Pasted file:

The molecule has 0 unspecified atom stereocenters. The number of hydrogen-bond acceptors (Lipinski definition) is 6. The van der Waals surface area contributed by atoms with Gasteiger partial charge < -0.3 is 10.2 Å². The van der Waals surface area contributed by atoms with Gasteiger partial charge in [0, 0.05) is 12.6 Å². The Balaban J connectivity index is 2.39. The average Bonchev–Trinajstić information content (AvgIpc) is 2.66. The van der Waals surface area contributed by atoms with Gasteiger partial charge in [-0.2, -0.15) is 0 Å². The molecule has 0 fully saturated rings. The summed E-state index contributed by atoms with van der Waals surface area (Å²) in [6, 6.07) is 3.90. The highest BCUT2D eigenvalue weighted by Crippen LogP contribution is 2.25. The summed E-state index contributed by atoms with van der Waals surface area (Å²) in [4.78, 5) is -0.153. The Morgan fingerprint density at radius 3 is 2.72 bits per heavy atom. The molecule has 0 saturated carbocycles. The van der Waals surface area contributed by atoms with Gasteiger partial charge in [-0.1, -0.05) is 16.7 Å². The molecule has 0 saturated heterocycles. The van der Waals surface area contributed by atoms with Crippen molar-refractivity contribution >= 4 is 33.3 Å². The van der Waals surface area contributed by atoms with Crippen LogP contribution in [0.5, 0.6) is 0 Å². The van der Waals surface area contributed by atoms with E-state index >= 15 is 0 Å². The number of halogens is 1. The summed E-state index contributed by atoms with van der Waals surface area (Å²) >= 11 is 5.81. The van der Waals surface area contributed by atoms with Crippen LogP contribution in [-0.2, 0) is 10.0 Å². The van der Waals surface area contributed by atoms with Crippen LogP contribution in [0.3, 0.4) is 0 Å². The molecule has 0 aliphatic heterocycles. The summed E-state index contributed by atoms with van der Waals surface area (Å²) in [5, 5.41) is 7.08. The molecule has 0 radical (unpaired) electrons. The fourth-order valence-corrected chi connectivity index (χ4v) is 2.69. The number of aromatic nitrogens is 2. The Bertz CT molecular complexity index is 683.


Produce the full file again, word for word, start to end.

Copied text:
The molecule has 0 unspecified atom stereocenters. The number of hydrogen-bond acceptors (Lipinski definition) is 6. The van der Waals surface area contributed by atoms with Gasteiger partial charge < -0.3 is 10.2 Å². The van der Waals surface area contributed by atoms with Gasteiger partial charge in [0, 0.05) is 12.6 Å². The Balaban J connectivity index is 2.39. The average Bonchev–Trinajstić information content (AvgIpc) is 2.66. The van der Waals surface area contributed by atoms with Gasteiger partial charge in [-0.2, -0.15) is 0 Å². The molecule has 0 fully saturated rings. The summed E-state index contributed by atoms with van der Waals surface area (Å²) in [6, 6.07) is 3.90. The highest BCUT2D eigenvalue weighted by Crippen LogP contribution is 2.25. The summed E-state index contributed by atoms with van der Waals surface area (Å²) in [4.78, 5) is -0.153. The Morgan fingerprint density at radius 3 is 2.72 bits per heavy atom. The molecule has 0 saturated carbocycles. The van der Waals surface area contributed by atoms with Gasteiger partial charge in [-0.1, -0.05) is 16.7 Å². The molecule has 0 saturated heterocycles. The van der Waals surface area contributed by atoms with Crippen molar-refractivity contribution >= 4 is 33.3 Å². The van der Waals surface area contributed by atoms with Crippen LogP contribution in [0.5, 0.6) is 0 Å². The van der Waals surface area contributed by atoms with E-state index >= 15 is 0 Å². The number of halogens is 1. The summed E-state index contributed by atoms with van der Waals surface area (Å²) >= 11 is 5.81. The van der Waals surface area contributed by atoms with Crippen LogP contribution in [-0.2, 0) is 10.0 Å². The van der Waals surface area contributed by atoms with Crippen LogP contribution in [0.3, 0.4) is 0 Å². The molecule has 0 aliphatic heterocycles. The summed E-state index contributed by atoms with van der Waals surface area (Å²) in [5, 5.41) is 7.08. The molecule has 0 radical (unpaired) electrons. The fourth-order valence-corrected chi connectivity index (χ4v) is 2.69. The number of aromatic nitrogens is 2. The Bertz CT molecular complexity index is 683.